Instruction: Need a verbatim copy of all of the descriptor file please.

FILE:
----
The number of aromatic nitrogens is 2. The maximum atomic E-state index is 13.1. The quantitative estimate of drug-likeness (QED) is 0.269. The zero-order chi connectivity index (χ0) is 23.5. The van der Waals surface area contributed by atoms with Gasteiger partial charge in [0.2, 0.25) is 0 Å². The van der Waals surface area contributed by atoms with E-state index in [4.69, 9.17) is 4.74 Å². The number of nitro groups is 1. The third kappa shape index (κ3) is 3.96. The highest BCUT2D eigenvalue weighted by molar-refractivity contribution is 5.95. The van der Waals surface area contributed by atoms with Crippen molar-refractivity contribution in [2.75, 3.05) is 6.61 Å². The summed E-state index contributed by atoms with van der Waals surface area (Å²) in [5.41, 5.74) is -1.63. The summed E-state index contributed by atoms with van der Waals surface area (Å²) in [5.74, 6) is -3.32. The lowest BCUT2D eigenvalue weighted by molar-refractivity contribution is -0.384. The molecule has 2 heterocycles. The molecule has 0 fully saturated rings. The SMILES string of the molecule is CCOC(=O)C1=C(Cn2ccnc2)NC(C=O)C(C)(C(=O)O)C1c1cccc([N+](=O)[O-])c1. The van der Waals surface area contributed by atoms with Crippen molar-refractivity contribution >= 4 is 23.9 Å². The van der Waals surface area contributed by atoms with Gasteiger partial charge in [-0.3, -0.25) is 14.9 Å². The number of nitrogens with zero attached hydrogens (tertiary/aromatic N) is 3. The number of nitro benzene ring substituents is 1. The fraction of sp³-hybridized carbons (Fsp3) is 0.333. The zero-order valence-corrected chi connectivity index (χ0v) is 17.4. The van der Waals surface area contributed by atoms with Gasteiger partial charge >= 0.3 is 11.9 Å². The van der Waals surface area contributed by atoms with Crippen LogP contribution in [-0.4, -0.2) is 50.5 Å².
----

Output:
The number of aromatic nitrogens is 2. The maximum atomic E-state index is 13.1. The quantitative estimate of drug-likeness (QED) is 0.269. The zero-order chi connectivity index (χ0) is 23.5. The van der Waals surface area contributed by atoms with Gasteiger partial charge in [0.2, 0.25) is 0 Å². The van der Waals surface area contributed by atoms with E-state index in [4.69, 9.17) is 4.74 Å². The number of nitro groups is 1. The third kappa shape index (κ3) is 3.96. The highest BCUT2D eigenvalue weighted by molar-refractivity contribution is 5.95. The van der Waals surface area contributed by atoms with Crippen molar-refractivity contribution in [2.75, 3.05) is 6.61 Å². The summed E-state index contributed by atoms with van der Waals surface area (Å²) in [5.41, 5.74) is -1.63. The summed E-state index contributed by atoms with van der Waals surface area (Å²) in [5.74, 6) is -3.32. The lowest BCUT2D eigenvalue weighted by molar-refractivity contribution is -0.384. The molecule has 2 heterocycles. The molecule has 0 fully saturated rings. The SMILES string of the molecule is CCOC(=O)C1=C(Cn2ccnc2)NC(C=O)C(C)(C(=O)O)C1c1cccc([N+](=O)[O-])c1. The van der Waals surface area contributed by atoms with Crippen molar-refractivity contribution >= 4 is 23.9 Å². The van der Waals surface area contributed by atoms with Gasteiger partial charge in [-0.3, -0.25) is 14.9 Å². The number of nitrogens with zero attached hydrogens (tertiary/aromatic N) is 3. The number of nitro benzene ring substituents is 1. The fraction of sp³-hybridized carbons (Fsp3) is 0.333. The zero-order valence-corrected chi connectivity index (χ0v) is 17.4. The van der Waals surface area contributed by atoms with Gasteiger partial charge >= 0.3 is 11.9 Å². The van der Waals surface area contributed by atoms with Crippen LogP contribution in [-0.4, -0.2) is 50.5 Å².